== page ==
It is two years since Dalgety launched a #186m rights issue to pay for the near-#500m deal to buy Quakers' European pet food operations. The cash call was priced at 335p. Yesterday the shares were barely above that level, closing up 1.5p at 341p. It has clearly been a rough two years for chief executive Richard Clothier and the jury is still out on whether the business is turning the corner.
At the time of the Quaker deal, the strategy to sell consumer foods divisions such as Golden Wonder and Homepride to concentrate on pet food looked plausible. But a lot has gone wrong since then.
The BSE crisis has hit the group's animal feesuds division, the rival Mars-owned Pedigree Petfoods has been aggressive on pricing and the strength of sterling has affected overseas earnings. Integrating the Quaker pet foods business cost far more than originally anticipated.
The wounds were apparent in yesterday's half-year figures with pre-exceptional profits in the six months to 31 December down #4m to #43m. It was the agribusiness division which suffered most, with the BSE-inspired export ban causing excess capacity and increased costs, which were compounded by the strength of sterling
Though pet food profits held up, the dog food business has been dented by Pedigree's marketing muscle. Dalgety's Felix brand has held off a marketing challenge by Pedigree's Whiskas brand. In dog food it will be hoping that its Winalot re-launch with the slogan "Live a lot, wag a lot, Winalot," raises sales as well as smiles.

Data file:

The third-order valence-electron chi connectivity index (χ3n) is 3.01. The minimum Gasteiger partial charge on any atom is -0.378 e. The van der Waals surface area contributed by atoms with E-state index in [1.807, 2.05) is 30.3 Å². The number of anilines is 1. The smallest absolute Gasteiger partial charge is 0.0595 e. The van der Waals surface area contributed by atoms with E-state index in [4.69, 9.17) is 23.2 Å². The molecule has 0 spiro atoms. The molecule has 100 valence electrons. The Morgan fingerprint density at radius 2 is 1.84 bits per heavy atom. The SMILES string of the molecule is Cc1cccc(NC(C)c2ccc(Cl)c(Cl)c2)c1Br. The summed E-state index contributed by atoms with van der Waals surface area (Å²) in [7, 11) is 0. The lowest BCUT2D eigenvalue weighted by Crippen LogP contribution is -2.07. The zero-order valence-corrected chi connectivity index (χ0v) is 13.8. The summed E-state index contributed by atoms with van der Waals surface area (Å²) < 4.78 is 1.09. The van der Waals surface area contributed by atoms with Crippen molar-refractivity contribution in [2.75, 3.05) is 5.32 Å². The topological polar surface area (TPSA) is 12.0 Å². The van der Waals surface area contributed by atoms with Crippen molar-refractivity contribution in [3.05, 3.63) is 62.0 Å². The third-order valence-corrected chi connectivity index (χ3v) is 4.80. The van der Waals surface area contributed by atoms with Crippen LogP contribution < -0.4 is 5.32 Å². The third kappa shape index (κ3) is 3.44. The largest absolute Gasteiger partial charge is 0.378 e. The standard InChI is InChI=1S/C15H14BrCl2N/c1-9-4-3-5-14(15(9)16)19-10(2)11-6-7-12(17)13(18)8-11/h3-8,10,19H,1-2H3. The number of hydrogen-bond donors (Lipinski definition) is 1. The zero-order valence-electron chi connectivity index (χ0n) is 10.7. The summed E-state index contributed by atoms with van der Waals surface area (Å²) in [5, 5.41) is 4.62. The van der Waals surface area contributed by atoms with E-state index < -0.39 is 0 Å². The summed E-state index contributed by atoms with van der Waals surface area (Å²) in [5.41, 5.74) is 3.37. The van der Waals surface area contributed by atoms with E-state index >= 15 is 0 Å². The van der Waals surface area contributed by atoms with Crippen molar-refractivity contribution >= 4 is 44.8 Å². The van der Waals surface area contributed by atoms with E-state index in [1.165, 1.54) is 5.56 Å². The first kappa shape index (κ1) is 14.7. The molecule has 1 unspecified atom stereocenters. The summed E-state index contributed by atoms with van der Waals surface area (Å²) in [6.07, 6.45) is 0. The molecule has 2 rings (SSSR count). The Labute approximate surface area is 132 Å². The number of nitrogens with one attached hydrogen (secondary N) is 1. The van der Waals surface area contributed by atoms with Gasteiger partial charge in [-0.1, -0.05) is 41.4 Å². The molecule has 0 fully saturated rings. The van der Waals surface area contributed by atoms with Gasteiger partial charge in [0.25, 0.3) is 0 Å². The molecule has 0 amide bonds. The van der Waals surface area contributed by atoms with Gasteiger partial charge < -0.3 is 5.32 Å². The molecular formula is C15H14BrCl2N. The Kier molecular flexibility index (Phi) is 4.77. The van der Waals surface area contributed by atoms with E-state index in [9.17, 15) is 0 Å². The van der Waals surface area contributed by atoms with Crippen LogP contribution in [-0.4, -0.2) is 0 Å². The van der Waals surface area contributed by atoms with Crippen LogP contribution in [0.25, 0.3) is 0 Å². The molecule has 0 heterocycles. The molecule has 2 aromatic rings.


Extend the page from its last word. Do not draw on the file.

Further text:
With Dalgety's shares a long way south of their mid-1995 high of 480p, the group faces serious questions. The first is whether it can build its pet food business to do battle against Pedigree. Margins used to be measured in double digits in this business but are a long way short of that now.
Another question mark hangs over whether the group really needs four divisions. The US distribution business, which is dedicated to McDonald's, seems non-core though Dalgety is unlikely to raise more than book value for it. This business has not been helped by the slowdown in like-for-like sales at McDonald's outlets.
With the dividend barely covered by earnings, the City will start to become restless is there is not a Dalgety revival in the second half and management could find its position under scrutiny.
The animal feeds business should begin to stabilise post BSE, while the food ingredients division is solid enough.
With analysts forecasting full-year profits of #104m falling to #116m, the shares trade on a forward rating of 15 falling to 13. The real attraction is the 8 per cent yield, which should cover the downside risk and makes the shares worth holding.